This course will cover new interface metaphors beyond desktops (e.g., for mobile devices, computationally enhanced environments, tangible user interfaces) but will also cover visual design basics (e.g., color, layout, typography, iconography) so that we have systematic and critical understanding of aesthetically engaging interfaces. Students will get a hands-on learning experience on these topics through course projects, design critiques
, and discussions, in addition to lectures and readings.
Interface Aesthetics: Read More [+]

NWMEDIA 290 Special Topics in New Media 1 - 4 Units

Terms offered: Fall 2017, Fall 2016, Fall 2015
See Schedule of Classes for current section offerings. Topics deal with new media and related issues.

Special Topics in New Media: Read More [+]

NWMEDIA 299 Individual Study or Research 1 - 4 Units

Terms offered: Spring 2017, Spring 2015, Spring 2014
Individual study or research with Center for New Media- affiliated faculty. This course provides the opportunity to search out and study in detail subjects unavailable in the ordinary course offerings. Unit credit will reflect conparable work per unit as regular courses, and will include both meetings with faculty sponsor and independent work.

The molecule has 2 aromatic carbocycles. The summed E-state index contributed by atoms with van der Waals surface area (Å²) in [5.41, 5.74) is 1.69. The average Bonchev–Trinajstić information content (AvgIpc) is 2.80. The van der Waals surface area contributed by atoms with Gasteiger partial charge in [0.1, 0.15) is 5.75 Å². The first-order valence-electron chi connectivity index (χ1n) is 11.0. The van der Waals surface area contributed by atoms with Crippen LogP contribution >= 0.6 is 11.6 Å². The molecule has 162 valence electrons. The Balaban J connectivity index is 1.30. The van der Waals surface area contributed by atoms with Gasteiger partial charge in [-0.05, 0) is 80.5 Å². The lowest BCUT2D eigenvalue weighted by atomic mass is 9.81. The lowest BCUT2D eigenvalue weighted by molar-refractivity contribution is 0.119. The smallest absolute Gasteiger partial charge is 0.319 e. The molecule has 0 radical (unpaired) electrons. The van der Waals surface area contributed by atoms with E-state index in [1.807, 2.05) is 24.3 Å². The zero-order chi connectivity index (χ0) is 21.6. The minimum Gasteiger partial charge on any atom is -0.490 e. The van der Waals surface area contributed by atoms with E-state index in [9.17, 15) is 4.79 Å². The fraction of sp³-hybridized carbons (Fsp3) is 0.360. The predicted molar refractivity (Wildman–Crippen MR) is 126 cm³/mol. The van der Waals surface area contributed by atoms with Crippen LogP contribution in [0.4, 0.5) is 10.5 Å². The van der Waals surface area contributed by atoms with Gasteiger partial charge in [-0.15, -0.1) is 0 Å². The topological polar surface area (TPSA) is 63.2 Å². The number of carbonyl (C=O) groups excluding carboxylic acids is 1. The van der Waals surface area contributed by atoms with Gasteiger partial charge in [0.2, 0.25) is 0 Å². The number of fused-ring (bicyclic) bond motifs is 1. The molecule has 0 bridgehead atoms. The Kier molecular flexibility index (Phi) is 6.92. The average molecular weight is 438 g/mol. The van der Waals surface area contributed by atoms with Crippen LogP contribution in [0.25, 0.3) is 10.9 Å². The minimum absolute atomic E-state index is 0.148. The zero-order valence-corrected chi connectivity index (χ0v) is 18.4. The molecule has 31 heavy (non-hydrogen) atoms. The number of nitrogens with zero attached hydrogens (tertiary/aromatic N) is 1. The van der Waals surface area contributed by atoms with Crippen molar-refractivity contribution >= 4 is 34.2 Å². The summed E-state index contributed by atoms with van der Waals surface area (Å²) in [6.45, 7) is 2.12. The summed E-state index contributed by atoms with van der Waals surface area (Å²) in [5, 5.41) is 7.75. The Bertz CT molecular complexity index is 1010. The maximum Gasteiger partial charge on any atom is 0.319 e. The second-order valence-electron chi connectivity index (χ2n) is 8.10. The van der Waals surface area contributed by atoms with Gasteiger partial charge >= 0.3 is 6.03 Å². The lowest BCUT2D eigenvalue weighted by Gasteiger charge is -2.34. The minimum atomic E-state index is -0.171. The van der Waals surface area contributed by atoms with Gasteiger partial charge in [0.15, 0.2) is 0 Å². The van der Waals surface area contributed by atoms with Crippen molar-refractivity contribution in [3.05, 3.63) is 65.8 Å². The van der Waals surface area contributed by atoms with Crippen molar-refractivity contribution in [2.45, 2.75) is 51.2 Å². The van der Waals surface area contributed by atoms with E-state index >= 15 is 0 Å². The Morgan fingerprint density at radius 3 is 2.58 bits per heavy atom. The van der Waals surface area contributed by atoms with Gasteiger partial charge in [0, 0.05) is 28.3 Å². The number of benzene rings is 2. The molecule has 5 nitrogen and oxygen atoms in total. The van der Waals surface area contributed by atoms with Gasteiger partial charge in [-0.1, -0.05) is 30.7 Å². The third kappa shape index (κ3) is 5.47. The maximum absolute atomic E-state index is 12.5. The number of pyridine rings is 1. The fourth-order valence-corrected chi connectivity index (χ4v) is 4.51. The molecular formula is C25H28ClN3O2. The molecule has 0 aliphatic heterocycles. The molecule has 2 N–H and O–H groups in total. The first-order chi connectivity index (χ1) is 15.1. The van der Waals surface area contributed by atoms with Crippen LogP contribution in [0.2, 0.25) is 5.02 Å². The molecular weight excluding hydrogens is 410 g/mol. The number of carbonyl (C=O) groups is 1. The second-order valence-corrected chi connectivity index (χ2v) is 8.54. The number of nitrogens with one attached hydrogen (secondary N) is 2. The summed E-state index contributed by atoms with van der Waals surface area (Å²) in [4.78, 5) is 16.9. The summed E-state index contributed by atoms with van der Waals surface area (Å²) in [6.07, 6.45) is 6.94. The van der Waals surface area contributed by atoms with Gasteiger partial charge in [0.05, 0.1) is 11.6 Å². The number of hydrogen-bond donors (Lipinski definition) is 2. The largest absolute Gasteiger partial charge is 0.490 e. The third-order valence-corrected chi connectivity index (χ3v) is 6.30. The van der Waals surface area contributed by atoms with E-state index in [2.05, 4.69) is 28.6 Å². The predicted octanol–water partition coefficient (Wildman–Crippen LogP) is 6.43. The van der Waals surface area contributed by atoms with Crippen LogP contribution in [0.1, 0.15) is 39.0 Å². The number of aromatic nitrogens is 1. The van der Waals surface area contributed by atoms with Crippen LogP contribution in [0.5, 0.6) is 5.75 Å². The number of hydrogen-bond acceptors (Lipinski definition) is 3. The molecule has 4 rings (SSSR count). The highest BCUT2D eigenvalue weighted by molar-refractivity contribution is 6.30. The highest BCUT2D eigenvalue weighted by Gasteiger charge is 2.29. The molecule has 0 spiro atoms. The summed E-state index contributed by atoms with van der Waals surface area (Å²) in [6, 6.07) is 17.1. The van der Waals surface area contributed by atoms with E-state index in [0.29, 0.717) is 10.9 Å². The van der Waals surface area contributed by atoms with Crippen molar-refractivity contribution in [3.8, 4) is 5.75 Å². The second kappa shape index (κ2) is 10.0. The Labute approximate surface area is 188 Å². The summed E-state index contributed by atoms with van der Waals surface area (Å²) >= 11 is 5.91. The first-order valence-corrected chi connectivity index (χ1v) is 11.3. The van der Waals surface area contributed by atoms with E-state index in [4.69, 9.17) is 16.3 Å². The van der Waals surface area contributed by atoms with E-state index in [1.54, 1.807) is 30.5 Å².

Individual Study or Research: Read More [+]

Faculty and Instructors

+ Indicates this faculty member is the recipient of the Distinguished Teaching Award.

Faculty

Pieter Abbeel, Associate Professor. Artificial Intelligence (AI); Control, Intelligent Systems, and Robotics (CIR); Machine Learning.
Research Profile

Dor Abrahamson, Associate Professor. Mathematics cognition through the lenses of design-based frameworks.
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Ilan Adler, Professor. Financial engineering, optimization theory, combinatorial probability models.